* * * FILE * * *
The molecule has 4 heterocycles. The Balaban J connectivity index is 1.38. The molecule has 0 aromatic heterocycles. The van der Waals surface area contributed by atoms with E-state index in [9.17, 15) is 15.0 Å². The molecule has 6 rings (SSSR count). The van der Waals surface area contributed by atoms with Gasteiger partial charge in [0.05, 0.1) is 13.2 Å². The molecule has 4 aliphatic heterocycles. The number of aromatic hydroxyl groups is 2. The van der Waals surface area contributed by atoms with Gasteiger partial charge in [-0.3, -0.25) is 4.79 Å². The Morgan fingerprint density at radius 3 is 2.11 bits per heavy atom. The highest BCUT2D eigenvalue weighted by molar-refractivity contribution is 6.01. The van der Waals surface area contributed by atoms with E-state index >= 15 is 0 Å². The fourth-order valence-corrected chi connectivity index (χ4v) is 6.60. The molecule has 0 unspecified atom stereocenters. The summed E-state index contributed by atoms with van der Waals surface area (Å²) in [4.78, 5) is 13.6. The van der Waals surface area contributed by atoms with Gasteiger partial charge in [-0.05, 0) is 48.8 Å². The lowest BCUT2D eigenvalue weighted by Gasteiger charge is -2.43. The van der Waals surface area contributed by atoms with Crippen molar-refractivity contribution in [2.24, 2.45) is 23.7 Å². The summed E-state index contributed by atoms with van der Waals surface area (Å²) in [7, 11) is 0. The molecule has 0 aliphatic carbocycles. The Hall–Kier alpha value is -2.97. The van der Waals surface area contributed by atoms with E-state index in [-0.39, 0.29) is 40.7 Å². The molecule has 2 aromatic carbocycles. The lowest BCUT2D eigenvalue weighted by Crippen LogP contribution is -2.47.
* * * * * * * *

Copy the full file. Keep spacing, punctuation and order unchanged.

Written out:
The molecule has 4 heterocycles. The Balaban J connectivity index is 1.38. The molecule has 0 aromatic heterocycles. The van der Waals surface area contributed by atoms with E-state index in [9.17, 15) is 15.0 Å². The molecule has 6 rings (SSSR count). The van der Waals surface area contributed by atoms with Gasteiger partial charge in [0.05, 0.1) is 13.2 Å². The molecule has 4 aliphatic heterocycles. The number of aromatic hydroxyl groups is 2. The van der Waals surface area contributed by atoms with Gasteiger partial charge in [-0.3, -0.25) is 4.79 Å². The Morgan fingerprint density at radius 3 is 2.11 bits per heavy atom. The highest BCUT2D eigenvalue weighted by molar-refractivity contribution is 6.01. The van der Waals surface area contributed by atoms with E-state index >= 15 is 0 Å². The fourth-order valence-corrected chi connectivity index (χ4v) is 6.60. The molecule has 0 unspecified atom stereocenters. The summed E-state index contributed by atoms with van der Waals surface area (Å²) in [4.78, 5) is 13.6. The van der Waals surface area contributed by atoms with Gasteiger partial charge in [-0.05, 0) is 48.8 Å². The lowest BCUT2D eigenvalue weighted by Gasteiger charge is -2.43. The van der Waals surface area contributed by atoms with Crippen molar-refractivity contribution in [2.24, 2.45) is 23.7 Å². The summed E-state index contributed by atoms with van der Waals surface area (Å²) in [7, 11) is 0. The molecule has 0 aliphatic carbocycles. The Hall–Kier alpha value is -2.97. The van der Waals surface area contributed by atoms with E-state index in [-0.39, 0.29) is 40.7 Å². The molecule has 2 aromatic carbocycles. The lowest BCUT2D eigenvalue weighted by Crippen LogP contribution is -2.47.